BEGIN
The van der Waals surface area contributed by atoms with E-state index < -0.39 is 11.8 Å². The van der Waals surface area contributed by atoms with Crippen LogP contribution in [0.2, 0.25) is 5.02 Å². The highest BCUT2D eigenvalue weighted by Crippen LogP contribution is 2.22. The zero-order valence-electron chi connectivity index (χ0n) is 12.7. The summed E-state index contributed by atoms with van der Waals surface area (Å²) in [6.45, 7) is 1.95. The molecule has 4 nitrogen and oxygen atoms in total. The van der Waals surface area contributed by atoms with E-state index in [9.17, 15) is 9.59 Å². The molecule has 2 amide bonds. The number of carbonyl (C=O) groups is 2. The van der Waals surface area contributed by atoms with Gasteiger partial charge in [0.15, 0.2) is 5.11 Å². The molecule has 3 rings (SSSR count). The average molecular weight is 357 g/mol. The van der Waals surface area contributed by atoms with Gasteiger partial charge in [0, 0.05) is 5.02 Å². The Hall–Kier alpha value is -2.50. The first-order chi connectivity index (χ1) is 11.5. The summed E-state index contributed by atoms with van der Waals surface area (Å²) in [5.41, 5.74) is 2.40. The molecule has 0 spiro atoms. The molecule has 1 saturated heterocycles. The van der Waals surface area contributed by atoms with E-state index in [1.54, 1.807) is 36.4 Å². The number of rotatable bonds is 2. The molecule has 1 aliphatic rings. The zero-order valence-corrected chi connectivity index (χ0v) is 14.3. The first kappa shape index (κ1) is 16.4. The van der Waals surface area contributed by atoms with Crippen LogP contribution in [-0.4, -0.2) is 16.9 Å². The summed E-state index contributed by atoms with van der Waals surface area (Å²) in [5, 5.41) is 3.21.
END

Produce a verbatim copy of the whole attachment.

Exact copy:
The van der Waals surface area contributed by atoms with E-state index < -0.39 is 11.8 Å². The van der Waals surface area contributed by atoms with Crippen LogP contribution in [0.2, 0.25) is 5.02 Å². The highest BCUT2D eigenvalue weighted by Crippen LogP contribution is 2.22. The zero-order valence-electron chi connectivity index (χ0n) is 12.7. The summed E-state index contributed by atoms with van der Waals surface area (Å²) in [6.45, 7) is 1.95. The molecule has 4 nitrogen and oxygen atoms in total. The van der Waals surface area contributed by atoms with E-state index in [9.17, 15) is 9.59 Å². The molecule has 2 amide bonds. The number of carbonyl (C=O) groups is 2. The van der Waals surface area contributed by atoms with Gasteiger partial charge in [0.15, 0.2) is 5.11 Å². The molecule has 3 rings (SSSR count). The average molecular weight is 357 g/mol. The van der Waals surface area contributed by atoms with Gasteiger partial charge in [0, 0.05) is 5.02 Å². The Hall–Kier alpha value is -2.50. The first-order chi connectivity index (χ1) is 11.5. The summed E-state index contributed by atoms with van der Waals surface area (Å²) in [5.41, 5.74) is 2.40. The molecule has 0 spiro atoms. The molecule has 1 saturated heterocycles. The van der Waals surface area contributed by atoms with E-state index in [1.54, 1.807) is 36.4 Å². The number of rotatable bonds is 2. The molecule has 1 aliphatic rings. The zero-order valence-corrected chi connectivity index (χ0v) is 14.3. The first kappa shape index (κ1) is 16.4. The van der Waals surface area contributed by atoms with Crippen LogP contribution in [-0.4, -0.2) is 16.9 Å². The summed E-state index contributed by atoms with van der Waals surface area (Å²) in [5, 5.41) is 3.21.